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One-Day Seminars: Religion, Science and Politics, 1870-1930 hosted at the Ashbrook Center (Ashland, OH)
October 24, 2015 @ 9:30 am - 2:30 pm
This seminar, led by Dr. David Tucker, examines the Protestant synthesis that influenced American life and politics into the late nineteenth century and its collapse into the modernist-fundamentalist controversy of the first decades of the 20th century. The synthesis combined religion, science and the Declaration of Independence to explain the historical significance of the United States and to guide and energize various political movements, including abolitionism and temperance. According to the synthesis, moral, political and scientific progress went hand in hand. As the Protestant synthesis fell apart, Protestantism split into fundamentalist and modernist camps. The fundamentalists adhered to the moral and political aspects of the Protestant synthesis, particularly because they saw the changes in American society in the first decades of the twentieth century as evidence not of moral progress but of moral decline. The modernists adhered to the scientific aspects of the synthesis. They thus continued to be proponents of progress, arguing in some cases that revelation was itself progressive and still, in fact, ongoing. For these progressives, the supreme virtue was tolerance, which they accused the fundamentalists of lacking. The modern-fundamentalist split continues to characterize American politics, as well as religion.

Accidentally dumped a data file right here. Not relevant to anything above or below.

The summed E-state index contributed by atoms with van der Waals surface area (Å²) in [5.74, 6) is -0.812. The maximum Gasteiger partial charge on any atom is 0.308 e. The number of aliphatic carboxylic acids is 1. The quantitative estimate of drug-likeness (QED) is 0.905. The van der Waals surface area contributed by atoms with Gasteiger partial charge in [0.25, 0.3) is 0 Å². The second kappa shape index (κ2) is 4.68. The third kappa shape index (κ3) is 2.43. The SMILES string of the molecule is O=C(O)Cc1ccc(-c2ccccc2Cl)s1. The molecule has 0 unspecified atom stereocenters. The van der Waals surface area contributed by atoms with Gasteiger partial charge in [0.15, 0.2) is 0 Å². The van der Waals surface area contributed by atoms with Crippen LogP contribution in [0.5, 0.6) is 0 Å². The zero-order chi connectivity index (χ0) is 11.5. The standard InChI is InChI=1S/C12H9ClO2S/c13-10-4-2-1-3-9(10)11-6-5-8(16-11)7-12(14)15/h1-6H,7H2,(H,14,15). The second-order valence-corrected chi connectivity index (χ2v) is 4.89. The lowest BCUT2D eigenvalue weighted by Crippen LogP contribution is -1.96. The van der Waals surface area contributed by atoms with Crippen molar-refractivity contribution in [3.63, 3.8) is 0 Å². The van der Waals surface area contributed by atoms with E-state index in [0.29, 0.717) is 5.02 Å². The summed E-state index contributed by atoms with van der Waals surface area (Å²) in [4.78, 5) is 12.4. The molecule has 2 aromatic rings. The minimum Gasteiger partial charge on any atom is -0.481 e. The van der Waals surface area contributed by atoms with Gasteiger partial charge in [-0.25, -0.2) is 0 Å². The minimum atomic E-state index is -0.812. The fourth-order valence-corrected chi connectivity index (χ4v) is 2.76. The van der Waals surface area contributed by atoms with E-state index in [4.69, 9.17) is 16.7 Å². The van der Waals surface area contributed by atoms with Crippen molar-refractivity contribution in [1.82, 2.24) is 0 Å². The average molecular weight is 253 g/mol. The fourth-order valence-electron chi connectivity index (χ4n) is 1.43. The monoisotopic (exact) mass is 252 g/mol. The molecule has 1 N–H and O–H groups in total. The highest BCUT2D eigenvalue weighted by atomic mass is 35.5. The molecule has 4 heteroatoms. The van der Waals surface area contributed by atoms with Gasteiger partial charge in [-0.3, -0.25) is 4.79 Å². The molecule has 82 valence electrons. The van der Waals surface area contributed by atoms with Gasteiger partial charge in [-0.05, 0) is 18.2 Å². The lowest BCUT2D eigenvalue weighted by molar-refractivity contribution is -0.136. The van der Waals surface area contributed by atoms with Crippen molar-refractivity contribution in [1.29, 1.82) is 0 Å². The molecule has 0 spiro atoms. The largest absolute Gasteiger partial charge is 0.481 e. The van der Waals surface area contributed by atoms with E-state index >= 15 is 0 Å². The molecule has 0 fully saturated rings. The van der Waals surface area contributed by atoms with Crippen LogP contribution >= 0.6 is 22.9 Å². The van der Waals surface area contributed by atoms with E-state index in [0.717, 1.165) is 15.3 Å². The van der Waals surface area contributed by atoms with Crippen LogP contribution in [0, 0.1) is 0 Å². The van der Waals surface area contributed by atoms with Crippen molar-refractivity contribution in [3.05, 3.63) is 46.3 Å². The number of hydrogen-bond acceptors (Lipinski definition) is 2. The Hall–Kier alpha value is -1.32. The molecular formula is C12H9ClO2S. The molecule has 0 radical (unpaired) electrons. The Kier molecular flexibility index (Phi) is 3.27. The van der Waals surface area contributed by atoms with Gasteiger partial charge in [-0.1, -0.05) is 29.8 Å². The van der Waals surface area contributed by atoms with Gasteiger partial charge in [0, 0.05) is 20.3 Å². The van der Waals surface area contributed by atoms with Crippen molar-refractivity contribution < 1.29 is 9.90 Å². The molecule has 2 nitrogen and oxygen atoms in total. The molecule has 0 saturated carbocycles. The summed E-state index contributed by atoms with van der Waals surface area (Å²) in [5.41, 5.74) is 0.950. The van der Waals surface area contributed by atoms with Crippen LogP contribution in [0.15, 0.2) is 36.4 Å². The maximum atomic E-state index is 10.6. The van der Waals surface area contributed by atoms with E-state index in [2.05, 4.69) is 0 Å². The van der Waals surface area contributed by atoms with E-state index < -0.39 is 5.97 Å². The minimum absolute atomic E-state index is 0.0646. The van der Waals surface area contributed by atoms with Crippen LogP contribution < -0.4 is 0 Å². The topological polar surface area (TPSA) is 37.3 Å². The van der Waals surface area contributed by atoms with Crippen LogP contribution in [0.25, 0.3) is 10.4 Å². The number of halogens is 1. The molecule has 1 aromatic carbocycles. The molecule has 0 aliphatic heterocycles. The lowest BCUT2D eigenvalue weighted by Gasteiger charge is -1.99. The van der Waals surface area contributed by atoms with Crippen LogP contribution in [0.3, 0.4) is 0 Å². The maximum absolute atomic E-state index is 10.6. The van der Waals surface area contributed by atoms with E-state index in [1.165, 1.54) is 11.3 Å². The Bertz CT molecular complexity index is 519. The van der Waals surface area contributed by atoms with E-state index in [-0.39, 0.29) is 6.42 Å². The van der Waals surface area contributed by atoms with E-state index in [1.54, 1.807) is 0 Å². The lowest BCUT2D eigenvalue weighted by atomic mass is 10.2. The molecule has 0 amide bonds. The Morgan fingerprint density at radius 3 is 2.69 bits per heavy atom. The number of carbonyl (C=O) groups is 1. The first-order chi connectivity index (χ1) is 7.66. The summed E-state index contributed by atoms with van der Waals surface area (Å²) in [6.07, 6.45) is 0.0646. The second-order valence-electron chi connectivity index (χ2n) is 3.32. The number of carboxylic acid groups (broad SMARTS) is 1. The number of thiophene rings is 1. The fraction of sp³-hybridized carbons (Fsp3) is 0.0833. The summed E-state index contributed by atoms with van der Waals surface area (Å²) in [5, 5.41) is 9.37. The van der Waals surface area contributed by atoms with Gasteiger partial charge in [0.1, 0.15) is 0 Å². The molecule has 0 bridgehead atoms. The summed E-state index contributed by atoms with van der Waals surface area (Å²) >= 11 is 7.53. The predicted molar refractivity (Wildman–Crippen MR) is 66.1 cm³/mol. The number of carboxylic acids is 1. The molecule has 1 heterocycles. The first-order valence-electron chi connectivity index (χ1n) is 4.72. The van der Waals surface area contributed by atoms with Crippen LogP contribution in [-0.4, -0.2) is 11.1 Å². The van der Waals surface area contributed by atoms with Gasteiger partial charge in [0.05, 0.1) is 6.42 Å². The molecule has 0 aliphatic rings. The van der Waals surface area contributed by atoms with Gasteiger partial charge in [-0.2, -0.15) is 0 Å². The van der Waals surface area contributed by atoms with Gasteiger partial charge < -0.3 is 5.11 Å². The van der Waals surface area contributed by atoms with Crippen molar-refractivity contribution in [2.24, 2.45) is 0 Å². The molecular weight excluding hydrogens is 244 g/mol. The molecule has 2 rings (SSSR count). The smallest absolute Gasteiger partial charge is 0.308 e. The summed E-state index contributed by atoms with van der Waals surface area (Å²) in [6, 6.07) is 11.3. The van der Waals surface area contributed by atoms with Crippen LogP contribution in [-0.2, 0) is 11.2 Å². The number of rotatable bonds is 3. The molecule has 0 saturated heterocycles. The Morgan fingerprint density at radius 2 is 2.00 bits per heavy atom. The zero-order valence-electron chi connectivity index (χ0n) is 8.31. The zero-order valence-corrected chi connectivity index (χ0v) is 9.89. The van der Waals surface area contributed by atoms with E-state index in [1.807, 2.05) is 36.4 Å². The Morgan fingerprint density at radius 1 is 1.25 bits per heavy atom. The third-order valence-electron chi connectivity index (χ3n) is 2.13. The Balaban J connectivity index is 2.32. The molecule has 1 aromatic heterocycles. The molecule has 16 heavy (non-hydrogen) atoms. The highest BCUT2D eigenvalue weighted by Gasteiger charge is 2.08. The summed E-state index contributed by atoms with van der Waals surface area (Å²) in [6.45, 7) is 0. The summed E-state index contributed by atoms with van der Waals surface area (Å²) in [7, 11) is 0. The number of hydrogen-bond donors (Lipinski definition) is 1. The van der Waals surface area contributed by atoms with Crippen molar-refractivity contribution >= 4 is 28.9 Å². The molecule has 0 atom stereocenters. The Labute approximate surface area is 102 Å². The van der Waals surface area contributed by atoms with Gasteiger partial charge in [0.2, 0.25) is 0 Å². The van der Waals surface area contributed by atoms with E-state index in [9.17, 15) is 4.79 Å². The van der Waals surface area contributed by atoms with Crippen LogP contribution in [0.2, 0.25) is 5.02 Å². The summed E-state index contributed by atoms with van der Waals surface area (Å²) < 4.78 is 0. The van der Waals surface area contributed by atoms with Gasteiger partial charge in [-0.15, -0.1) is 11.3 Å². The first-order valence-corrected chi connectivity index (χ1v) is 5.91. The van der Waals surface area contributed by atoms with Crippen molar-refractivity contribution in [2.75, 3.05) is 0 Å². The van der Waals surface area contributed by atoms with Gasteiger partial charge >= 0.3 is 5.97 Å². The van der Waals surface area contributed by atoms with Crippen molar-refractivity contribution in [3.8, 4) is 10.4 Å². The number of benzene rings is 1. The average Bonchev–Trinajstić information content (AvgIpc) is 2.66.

This program is hosted at the Ashbrook Center at Ashland University.
Access the electronic agenda and reading packet here.
Want to attend, but registration is already closed? Please contact Michelle Murray at [email protected] to inquire if there is still space for this program.